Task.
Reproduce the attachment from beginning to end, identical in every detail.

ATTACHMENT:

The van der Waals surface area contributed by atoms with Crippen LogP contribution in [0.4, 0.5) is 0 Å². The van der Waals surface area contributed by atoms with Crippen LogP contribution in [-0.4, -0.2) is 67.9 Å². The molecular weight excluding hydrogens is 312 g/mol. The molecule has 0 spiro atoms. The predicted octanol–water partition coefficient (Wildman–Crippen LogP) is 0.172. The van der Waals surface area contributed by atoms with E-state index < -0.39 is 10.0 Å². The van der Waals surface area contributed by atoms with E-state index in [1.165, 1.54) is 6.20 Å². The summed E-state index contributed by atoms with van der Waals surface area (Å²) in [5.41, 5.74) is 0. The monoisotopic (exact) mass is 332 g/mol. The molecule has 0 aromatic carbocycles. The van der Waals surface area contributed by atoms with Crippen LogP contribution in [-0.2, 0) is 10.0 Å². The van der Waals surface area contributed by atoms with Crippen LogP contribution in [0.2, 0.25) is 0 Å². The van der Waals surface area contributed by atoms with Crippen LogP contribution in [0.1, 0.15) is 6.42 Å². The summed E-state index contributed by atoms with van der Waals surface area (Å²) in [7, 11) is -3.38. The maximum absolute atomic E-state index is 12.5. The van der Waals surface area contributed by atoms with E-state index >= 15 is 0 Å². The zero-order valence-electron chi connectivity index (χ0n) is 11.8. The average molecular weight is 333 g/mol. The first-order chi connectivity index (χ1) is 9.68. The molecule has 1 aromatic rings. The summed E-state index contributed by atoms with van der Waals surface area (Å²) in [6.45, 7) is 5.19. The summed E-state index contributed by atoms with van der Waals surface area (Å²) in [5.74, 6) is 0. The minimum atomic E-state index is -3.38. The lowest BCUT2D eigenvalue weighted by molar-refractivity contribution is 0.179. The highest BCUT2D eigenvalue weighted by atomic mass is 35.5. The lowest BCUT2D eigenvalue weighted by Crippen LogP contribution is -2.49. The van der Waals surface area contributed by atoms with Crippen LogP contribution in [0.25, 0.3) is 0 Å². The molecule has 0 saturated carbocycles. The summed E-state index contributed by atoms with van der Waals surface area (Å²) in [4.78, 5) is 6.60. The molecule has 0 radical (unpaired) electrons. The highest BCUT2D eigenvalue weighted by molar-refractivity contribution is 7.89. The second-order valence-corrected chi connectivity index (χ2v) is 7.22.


The van der Waals surface area contributed by atoms with Crippen LogP contribution in [0.4, 0.5) is 0 Å². The van der Waals surface area contributed by atoms with Crippen LogP contribution in [-0.4, -0.2) is 67.9 Å². The molecular weight excluding hydrogens is 312 g/mol. The molecule has 0 spiro atoms. The predicted octanol–water partition coefficient (Wildman–Crippen LogP) is 0.172. The van der Waals surface area contributed by atoms with E-state index < -0.39 is 10.0 Å². The van der Waals surface area contributed by atoms with E-state index in [1.165, 1.54) is 6.20 Å². The summed E-state index contributed by atoms with van der Waals surface area (Å²) in [5.41, 5.74) is 0. The monoisotopic (exact) mass is 332 g/mol. The molecule has 0 aromatic carbocycles. The van der Waals surface area contributed by atoms with Crippen LogP contribution in [-0.2, 0) is 10.0 Å². The van der Waals surface area contributed by atoms with Crippen LogP contribution in [0.2, 0.25) is 0 Å². The van der Waals surface area contributed by atoms with Crippen LogP contribution in [0.1, 0.15) is 6.42 Å². The summed E-state index contributed by atoms with van der Waals surface area (Å²) in [7, 11) is -3.38. The maximum absolute atomic E-state index is 12.5. The van der Waals surface area contributed by atoms with E-state index >= 15 is 0 Å². The zero-order valence-electron chi connectivity index (χ0n) is 11.8. The average molecular weight is 333 g/mol. The first-order chi connectivity index (χ1) is 9.68. The molecule has 1 aromatic rings. The summed E-state index contributed by atoms with van der Waals surface area (Å²) in [6.45, 7) is 5.19. The summed E-state index contributed by atoms with van der Waals surface area (Å²) in [5.74, 6) is 0. The minimum atomic E-state index is -3.38. The lowest BCUT2D eigenvalue weighted by molar-refractivity contribution is 0.179. The highest BCUT2D eigenvalue weighted by atomic mass is 35.5. The lowest BCUT2D eigenvalue weighted by Crippen LogP contribution is -2.49. The van der Waals surface area contributed by atoms with Crippen LogP contribution in [0.25, 0.3) is 0 Å². The molecule has 0 saturated carbocycles. The summed E-state index contributed by atoms with van der Waals surface area (Å²) in [4.78, 5) is 6.60. The molecule has 0 radical (unpaired) electrons. The highest BCUT2D eigenvalue weighted by molar-refractivity contribution is 7.89. The second-order valence-corrected chi connectivity index (χ2v) is 7.22.